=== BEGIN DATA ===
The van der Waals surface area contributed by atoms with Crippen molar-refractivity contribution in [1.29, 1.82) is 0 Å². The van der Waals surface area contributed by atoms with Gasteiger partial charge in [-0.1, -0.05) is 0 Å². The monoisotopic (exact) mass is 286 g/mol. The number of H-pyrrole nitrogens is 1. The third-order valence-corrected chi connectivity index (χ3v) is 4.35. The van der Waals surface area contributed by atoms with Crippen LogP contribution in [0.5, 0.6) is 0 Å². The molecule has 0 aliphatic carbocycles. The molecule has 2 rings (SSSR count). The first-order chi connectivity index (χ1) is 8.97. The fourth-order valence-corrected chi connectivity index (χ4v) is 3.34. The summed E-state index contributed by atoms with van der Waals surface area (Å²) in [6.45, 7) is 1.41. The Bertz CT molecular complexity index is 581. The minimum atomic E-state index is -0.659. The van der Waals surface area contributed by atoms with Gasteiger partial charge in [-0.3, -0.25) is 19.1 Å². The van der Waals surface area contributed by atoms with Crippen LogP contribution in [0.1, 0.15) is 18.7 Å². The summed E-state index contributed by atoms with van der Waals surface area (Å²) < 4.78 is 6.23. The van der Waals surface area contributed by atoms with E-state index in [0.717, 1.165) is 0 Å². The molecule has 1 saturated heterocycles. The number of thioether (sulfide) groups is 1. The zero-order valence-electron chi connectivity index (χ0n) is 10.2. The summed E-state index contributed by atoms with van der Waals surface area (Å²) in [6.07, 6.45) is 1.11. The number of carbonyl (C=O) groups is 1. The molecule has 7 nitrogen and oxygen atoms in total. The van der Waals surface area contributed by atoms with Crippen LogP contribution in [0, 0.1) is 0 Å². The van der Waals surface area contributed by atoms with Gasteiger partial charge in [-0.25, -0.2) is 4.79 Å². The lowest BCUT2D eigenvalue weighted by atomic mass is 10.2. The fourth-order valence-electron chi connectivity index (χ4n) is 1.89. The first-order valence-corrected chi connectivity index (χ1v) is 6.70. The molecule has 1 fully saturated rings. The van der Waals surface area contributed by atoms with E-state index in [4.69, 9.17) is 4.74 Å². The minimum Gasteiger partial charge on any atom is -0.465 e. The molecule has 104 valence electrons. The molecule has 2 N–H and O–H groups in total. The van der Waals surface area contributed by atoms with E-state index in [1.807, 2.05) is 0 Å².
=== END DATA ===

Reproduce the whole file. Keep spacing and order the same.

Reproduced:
The van der Waals surface area contributed by atoms with Crippen molar-refractivity contribution in [1.29, 1.82) is 0 Å². The van der Waals surface area contributed by atoms with Gasteiger partial charge in [-0.1, -0.05) is 0 Å². The monoisotopic (exact) mass is 286 g/mol. The number of H-pyrrole nitrogens is 1. The third-order valence-corrected chi connectivity index (χ3v) is 4.35. The van der Waals surface area contributed by atoms with Crippen LogP contribution in [0.5, 0.6) is 0 Å². The molecule has 0 aliphatic carbocycles. The molecule has 2 rings (SSSR count). The first-order chi connectivity index (χ1) is 8.97. The fourth-order valence-corrected chi connectivity index (χ4v) is 3.34. The summed E-state index contributed by atoms with van der Waals surface area (Å²) in [6.45, 7) is 1.41. The Bertz CT molecular complexity index is 581. The minimum atomic E-state index is -0.659. The van der Waals surface area contributed by atoms with Gasteiger partial charge in [-0.3, -0.25) is 19.1 Å². The van der Waals surface area contributed by atoms with Crippen LogP contribution in [0.1, 0.15) is 18.7 Å². The summed E-state index contributed by atoms with van der Waals surface area (Å²) < 4.78 is 6.23. The van der Waals surface area contributed by atoms with E-state index in [0.717, 1.165) is 0 Å². The molecule has 1 saturated heterocycles. The number of thioether (sulfide) groups is 1. The zero-order valence-electron chi connectivity index (χ0n) is 10.2. The summed E-state index contributed by atoms with van der Waals surface area (Å²) in [6.07, 6.45) is 1.11. The number of carbonyl (C=O) groups is 1. The molecule has 7 nitrogen and oxygen atoms in total. The van der Waals surface area contributed by atoms with Crippen LogP contribution in [0, 0.1) is 0 Å². The van der Waals surface area contributed by atoms with Gasteiger partial charge in [-0.25, -0.2) is 4.79 Å². The lowest BCUT2D eigenvalue weighted by atomic mass is 10.2. The fourth-order valence-electron chi connectivity index (χ4n) is 1.89. The first-order valence-corrected chi connectivity index (χ1v) is 6.70. The molecule has 1 fully saturated rings. The van der Waals surface area contributed by atoms with E-state index in [4.69, 9.17) is 4.74 Å². The minimum Gasteiger partial charge on any atom is -0.465 e. The molecule has 104 valence electrons. The molecule has 2 N–H and O–H groups in total. The van der Waals surface area contributed by atoms with E-state index in [1.807, 2.05) is 0 Å².